Baclofen. Baclofen is GABA B agonist used as a muscle relaxant. As a GABA agonist, baclofen may reduce the amount of dopamine released into the nucleus accumbens as a result of cocaine stimulation or cocaine craving.

In a human laboratory study, baclofen decreased the craving response provoked by exposure to conditioned reminders (cues) of prior cocaine use. In addition, baclofen has been shown to blunt the characteristic pattern of brain activation associated with cocaine cue-induced craving.

Clinical trial data with baclofen have also been promising. In a 16-week, double-blind, placebo-controlled, pilot trial, baclofen significantly improved the probability of submitting a cocaine metabolite-free urine sample among baclofen-treated subjects compared to placebo-treated subjects. Baclofen appeared to be particularly useful among subjects who continued to use cocaine during a two-week baseline phase prior to starting medications.

Tiagabine. Tiagabine is another GABAergic medication that may be promising for the treatment of cocaine dependence. Tiagabine is a selective blocker of the presynaptic GABA reuptake transporter type 1, and it is currently approved for the treatment of seizures. Tiagabine was found to be well tolerated and moderately effective for improving abstinence in a pilot study that included 45 cocaine and opiate dependent patients participating in a methadone maintenance program. In this 10-week trial, the number of cocaine metabolite-free urine samples increased by 33 percent in the group treated with tiagabine 24mg daily and decreased by 14 percent in the placebo-treated group.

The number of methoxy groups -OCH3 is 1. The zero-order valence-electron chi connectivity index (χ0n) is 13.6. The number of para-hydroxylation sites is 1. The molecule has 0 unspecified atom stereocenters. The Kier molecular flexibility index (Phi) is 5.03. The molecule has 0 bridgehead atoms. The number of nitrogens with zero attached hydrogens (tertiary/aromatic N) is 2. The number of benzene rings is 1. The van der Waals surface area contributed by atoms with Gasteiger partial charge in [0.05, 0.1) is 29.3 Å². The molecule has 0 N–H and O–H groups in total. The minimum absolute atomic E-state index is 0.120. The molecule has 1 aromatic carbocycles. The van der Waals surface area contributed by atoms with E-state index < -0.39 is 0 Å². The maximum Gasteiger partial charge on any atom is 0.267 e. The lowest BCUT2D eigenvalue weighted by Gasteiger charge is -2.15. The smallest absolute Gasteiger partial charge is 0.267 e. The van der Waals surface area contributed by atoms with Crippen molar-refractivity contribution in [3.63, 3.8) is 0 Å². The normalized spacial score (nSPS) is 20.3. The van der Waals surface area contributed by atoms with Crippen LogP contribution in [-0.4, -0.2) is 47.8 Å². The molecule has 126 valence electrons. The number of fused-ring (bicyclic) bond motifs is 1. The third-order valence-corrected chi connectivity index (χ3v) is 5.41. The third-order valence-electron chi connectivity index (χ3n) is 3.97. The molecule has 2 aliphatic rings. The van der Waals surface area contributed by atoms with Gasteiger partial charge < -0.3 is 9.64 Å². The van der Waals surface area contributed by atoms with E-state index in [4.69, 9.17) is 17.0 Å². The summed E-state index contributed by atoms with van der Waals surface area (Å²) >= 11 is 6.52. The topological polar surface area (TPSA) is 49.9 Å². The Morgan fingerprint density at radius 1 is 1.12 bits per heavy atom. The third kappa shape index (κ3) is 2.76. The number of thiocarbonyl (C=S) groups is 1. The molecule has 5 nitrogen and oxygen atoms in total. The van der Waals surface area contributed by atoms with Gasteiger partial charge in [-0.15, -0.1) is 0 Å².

Topiramate. Topiramate may be an excellent medication for relapse prevention based on its effects on both GABA neurotransmission and glutamate neurotransmission. Topiramate increases cerebral levels of GABA and facilitates GABA neurotransmission., Topiramate also inhibits glutamate neurotransmission through a blockade of AMPA/kainate receptors. In animal models of cocaine relapse, blockade of AMPA receptors in the nucleus accumbens prevented reinstatement of cocaine self-administration.

In a 13-week, double-blind, placebo-controlled pilot trial of topiramate for cocaine dependence involving 40 cocaine-dependent subjects, topiramate-treated subjects were significantly more likely to be abstinent during the last five weeks of the trial compared to placebo-treated subjects. In addition, among subjects who returned for at least one visit after receiving medications, topiramate-treated subjects were significantly more likely to achieve at least three weeks of continuous abstinence from cocaine compared to placebo-treated subjects (59% vs. 26%), and topiramate-treated subjects were significantly more likely than placebo-treated subjects to be rated very much improved at their last visit (71% vs. 32%).

Disulfiram. Disulfiram is a promising cocaine relapse prevention medication. Disulfiram is an established medicine used for the treatment of alcohol dependence. It causes a characteristic unpleasant reaction when alcohol is ingested due to blockade of the enzyme aldehyde dehydrogenase and the subsequent build-up of acetaldehyde.